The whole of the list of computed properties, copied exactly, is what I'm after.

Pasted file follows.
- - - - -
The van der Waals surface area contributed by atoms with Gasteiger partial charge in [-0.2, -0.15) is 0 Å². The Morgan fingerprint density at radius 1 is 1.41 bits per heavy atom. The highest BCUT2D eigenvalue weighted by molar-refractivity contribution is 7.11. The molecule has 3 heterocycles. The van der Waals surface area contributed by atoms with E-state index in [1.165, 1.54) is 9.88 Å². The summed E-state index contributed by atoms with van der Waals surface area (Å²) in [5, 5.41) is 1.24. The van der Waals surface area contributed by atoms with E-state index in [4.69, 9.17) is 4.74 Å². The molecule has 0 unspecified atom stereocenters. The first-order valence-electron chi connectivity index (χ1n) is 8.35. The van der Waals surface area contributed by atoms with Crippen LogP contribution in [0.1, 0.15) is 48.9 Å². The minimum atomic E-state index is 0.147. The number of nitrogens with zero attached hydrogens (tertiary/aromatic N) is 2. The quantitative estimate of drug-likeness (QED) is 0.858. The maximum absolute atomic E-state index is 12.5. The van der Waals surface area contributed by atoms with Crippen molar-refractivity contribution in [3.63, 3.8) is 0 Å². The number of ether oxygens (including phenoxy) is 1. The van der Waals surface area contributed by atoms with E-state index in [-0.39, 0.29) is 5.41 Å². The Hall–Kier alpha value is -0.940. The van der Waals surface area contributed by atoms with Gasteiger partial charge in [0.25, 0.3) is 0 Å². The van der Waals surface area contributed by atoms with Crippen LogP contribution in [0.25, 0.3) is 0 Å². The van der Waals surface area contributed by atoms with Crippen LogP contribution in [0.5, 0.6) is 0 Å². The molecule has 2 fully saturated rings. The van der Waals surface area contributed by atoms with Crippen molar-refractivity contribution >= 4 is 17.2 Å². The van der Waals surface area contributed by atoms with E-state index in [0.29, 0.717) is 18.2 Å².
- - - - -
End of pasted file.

The van der Waals surface area contributed by atoms with Gasteiger partial charge in [-0.2, -0.15) is 0 Å². The Morgan fingerprint density at radius 1 is 1.41 bits per heavy atom. The highest BCUT2D eigenvalue weighted by molar-refractivity contribution is 7.11. The molecule has 3 heterocycles. The van der Waals surface area contributed by atoms with E-state index in [1.165, 1.54) is 9.88 Å². The summed E-state index contributed by atoms with van der Waals surface area (Å²) in [5, 5.41) is 1.24. The van der Waals surface area contributed by atoms with E-state index in [4.69, 9.17) is 4.74 Å². The molecule has 0 unspecified atom stereocenters. The first-order valence-electron chi connectivity index (χ1n) is 8.35. The van der Waals surface area contributed by atoms with Crippen LogP contribution in [0.1, 0.15) is 48.9 Å². The minimum atomic E-state index is 0.147. The number of nitrogens with zero attached hydrogens (tertiary/aromatic N) is 2. The quantitative estimate of drug-likeness (QED) is 0.858. The maximum absolute atomic E-state index is 12.5. The van der Waals surface area contributed by atoms with Crippen molar-refractivity contribution in [3.63, 3.8) is 0 Å². The number of ether oxygens (including phenoxy) is 1. The van der Waals surface area contributed by atoms with E-state index in [-0.39, 0.29) is 5.41 Å². The Hall–Kier alpha value is -0.940. The van der Waals surface area contributed by atoms with Gasteiger partial charge in [0.25, 0.3) is 0 Å². The van der Waals surface area contributed by atoms with Crippen LogP contribution in [0.25, 0.3) is 0 Å². The van der Waals surface area contributed by atoms with Crippen LogP contribution in [0.5, 0.6) is 0 Å². The molecule has 2 fully saturated rings. The van der Waals surface area contributed by atoms with Crippen molar-refractivity contribution >= 4 is 17.2 Å². The van der Waals surface area contributed by atoms with E-state index in [0.29, 0.717) is 18.2 Å².